Richard, what you're saying is true, and i use that effect to in my chamber, but that is only true for "frost-free" fridges. These mini fridges use cooling coils, meaning the humidity that is in there, stays in tehre, and never gets pulled out.
Since one shouldn't be seeing a lot of *frost* as such at 15C, I think the requirement would be that one had a condensate drain, or other means of removing it (air change or even a sponge).
If only it were 'frost', that would lock up the excess moisture.
I can recognise that a humidity controlled, moderate temperature enclosure would be of great interest both to home charcuriers and home cheesemakers, but I'm not sure that even the combined market at the likely price, (I'm pessimistic), could justify the costs of productionising a special enclosure. The higher the price, the more an already small market is restricted and the higher still the price must be set to recover the development and fixed costs.
I do however wonder whether or not a 'control pack' might be a more viable product.
Such a pack could then be applied to whatever fridge was available.
By leaving out the enclosure, the whole compressor/evaporator mechanism, and having a smaller product to stock and ship, it should be much more affordable - and hence have a larger market.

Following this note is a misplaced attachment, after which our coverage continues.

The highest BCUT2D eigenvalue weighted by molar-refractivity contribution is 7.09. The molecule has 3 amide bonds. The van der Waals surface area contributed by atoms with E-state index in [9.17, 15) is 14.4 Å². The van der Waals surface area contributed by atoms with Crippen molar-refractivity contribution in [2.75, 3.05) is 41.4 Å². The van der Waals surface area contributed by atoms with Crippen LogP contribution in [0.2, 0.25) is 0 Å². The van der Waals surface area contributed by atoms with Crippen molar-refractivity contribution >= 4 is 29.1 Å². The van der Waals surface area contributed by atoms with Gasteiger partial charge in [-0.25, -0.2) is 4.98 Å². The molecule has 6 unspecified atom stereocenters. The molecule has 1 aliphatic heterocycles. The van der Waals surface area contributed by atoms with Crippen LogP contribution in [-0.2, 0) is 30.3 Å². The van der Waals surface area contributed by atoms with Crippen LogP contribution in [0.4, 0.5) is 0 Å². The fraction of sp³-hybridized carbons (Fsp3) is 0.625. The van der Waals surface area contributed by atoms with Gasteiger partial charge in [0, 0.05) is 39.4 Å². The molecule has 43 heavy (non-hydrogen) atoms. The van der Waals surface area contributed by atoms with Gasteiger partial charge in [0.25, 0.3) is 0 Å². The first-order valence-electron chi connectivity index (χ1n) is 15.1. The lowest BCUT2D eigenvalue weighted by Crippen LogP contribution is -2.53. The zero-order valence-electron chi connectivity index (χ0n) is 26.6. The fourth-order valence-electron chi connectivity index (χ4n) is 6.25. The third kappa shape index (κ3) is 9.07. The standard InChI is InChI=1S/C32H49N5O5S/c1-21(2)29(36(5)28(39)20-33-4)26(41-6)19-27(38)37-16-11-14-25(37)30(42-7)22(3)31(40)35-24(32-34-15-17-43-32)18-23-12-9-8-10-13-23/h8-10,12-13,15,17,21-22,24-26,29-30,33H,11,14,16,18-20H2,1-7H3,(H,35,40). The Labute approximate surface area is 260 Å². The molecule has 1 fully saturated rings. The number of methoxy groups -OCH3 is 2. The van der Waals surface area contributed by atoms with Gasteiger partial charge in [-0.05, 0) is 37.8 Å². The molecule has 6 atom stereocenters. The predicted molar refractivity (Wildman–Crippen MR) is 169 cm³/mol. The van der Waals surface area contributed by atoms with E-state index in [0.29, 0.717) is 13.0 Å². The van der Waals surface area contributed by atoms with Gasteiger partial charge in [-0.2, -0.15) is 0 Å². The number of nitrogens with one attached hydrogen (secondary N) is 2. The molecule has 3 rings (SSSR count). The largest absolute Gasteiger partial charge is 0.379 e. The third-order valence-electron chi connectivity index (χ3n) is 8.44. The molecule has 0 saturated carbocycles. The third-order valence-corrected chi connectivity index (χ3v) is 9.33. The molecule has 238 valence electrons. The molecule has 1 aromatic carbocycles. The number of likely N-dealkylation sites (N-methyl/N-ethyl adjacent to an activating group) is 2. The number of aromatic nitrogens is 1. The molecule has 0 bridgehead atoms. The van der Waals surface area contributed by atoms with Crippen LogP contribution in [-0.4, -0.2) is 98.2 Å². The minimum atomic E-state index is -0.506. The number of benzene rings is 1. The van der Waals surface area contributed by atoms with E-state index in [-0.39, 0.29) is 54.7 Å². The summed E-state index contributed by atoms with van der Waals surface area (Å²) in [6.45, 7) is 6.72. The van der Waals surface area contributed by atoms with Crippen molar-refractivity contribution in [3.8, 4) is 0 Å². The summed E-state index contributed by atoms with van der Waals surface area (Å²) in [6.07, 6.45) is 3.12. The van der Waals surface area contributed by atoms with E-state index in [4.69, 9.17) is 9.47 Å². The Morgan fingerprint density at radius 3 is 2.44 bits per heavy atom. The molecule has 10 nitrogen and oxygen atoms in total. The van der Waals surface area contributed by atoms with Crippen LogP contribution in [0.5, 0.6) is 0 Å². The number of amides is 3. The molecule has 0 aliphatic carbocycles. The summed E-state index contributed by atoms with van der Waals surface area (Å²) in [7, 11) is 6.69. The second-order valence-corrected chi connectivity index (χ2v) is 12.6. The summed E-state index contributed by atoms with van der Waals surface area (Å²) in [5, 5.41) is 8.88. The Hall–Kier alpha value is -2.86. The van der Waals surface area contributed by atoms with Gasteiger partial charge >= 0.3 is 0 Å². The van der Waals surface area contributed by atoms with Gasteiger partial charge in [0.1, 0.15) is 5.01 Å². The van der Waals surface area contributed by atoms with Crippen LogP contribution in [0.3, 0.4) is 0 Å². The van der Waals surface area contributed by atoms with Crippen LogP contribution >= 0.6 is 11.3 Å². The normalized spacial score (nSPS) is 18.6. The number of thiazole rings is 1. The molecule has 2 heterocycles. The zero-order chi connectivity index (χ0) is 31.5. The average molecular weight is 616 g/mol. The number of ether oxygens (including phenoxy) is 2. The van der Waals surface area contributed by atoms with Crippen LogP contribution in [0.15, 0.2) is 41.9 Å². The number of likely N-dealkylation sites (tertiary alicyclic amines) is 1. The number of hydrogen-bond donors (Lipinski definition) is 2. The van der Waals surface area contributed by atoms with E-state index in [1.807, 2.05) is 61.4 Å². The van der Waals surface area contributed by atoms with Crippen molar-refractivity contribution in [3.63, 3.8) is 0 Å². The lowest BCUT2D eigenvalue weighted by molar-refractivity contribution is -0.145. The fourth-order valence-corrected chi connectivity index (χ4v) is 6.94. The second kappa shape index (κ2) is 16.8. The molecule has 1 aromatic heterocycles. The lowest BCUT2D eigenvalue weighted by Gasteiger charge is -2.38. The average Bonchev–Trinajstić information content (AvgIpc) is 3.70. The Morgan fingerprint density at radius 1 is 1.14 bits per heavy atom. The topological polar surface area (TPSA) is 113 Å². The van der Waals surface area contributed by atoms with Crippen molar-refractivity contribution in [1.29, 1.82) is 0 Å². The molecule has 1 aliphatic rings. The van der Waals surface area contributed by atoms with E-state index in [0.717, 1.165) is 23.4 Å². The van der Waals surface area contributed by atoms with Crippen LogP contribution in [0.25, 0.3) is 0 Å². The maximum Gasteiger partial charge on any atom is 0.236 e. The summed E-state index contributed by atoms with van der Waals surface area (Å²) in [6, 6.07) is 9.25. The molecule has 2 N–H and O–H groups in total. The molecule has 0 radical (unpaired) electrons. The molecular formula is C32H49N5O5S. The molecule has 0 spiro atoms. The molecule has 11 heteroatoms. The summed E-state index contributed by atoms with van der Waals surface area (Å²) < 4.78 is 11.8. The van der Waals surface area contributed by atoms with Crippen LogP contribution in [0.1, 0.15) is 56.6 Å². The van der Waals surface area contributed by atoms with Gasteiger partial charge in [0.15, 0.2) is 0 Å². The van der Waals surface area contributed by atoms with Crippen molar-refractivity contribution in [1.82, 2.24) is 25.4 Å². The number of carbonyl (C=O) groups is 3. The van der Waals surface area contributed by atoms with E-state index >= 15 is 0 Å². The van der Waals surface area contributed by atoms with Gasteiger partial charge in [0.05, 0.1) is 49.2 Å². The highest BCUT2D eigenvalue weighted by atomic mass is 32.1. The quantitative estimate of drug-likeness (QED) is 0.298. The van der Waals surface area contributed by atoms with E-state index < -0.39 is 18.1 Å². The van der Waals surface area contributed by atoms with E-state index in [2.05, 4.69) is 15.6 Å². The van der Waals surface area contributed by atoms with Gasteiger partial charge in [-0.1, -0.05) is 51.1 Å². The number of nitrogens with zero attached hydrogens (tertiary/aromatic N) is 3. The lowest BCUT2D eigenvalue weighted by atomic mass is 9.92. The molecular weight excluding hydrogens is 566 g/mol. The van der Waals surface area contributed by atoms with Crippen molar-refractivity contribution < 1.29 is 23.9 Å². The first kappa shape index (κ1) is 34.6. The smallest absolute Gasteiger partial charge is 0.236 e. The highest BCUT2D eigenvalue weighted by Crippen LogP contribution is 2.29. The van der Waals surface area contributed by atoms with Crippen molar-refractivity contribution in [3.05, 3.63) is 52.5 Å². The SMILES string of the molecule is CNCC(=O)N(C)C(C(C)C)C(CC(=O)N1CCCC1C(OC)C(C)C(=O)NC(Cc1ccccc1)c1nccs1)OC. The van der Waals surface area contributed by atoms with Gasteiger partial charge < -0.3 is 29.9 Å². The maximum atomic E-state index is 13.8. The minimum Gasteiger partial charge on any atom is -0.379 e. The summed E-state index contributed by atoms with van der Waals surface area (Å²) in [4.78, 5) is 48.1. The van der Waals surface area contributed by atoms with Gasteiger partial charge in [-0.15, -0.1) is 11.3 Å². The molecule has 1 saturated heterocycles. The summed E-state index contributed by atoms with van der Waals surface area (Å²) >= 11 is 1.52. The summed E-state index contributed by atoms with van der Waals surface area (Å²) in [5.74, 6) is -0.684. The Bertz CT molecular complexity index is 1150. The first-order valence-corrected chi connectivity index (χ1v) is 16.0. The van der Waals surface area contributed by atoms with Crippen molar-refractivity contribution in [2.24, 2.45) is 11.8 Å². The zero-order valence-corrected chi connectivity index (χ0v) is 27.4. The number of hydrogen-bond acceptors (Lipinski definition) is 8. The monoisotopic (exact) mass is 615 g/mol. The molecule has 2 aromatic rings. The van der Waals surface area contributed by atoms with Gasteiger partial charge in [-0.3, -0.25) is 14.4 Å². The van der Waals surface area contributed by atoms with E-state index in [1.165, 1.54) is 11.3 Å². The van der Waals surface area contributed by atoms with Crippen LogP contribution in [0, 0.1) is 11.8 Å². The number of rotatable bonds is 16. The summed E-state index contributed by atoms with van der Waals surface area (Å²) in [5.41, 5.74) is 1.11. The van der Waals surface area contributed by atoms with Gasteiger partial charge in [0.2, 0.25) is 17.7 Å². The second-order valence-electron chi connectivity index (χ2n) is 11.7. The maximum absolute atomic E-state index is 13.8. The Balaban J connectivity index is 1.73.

I'd like to see
- everything inside the fridge being low voltage. Thats humidifier, fan and controls.
- a "mains power switching" box outside the fridge. (And do me a favour, allow it to work on 240v at 50 Hz, please!)
- And please can I have an LED panel on a ribbon cable to come past the door seal and magnetically stick to the outside of the door or chest freezer to show me cooling, humidifying, and fan activity? (And a flashing low water level warning for the humidifier.) A readout (with max and min stored) of temperature and humidity would be very good to have on that panel too.
Would it be a good idea to make the pack fit into the fridge door? That would minimise the useful space taken up, and might make for easy attachment to removable (potentially replaceable) plastic shelves.
Oh, and by allowing it to control a heater (rather than a fridge) it could possibly be sold to reptile keepers as well.
I've got a feeling that if the exterior temperature gets too low, (like in a garage), then the cooler isn't going to be called on, and hence the cooler isn't going to function as a dehumidifier.
And with the same actual moisture content in the air, allowing it to get "too cold" is going to also increase the relative humidity undesireably.
Probably the way round this involves a heater, perhaps a repurposing of the fridge's existing interior lamp - although the simpler, if counter-intuitive, answer would be to keep the curing fridge in a room that was always above 15C... ! (Though clearly this wouldn't be a problem in Tristar's location... :D )
Edited by dougal, 20 August 2006 - 09:15 AM.
"If you wish to make an apple pie from scratch ... you must first invent the universe." - Carl Sagan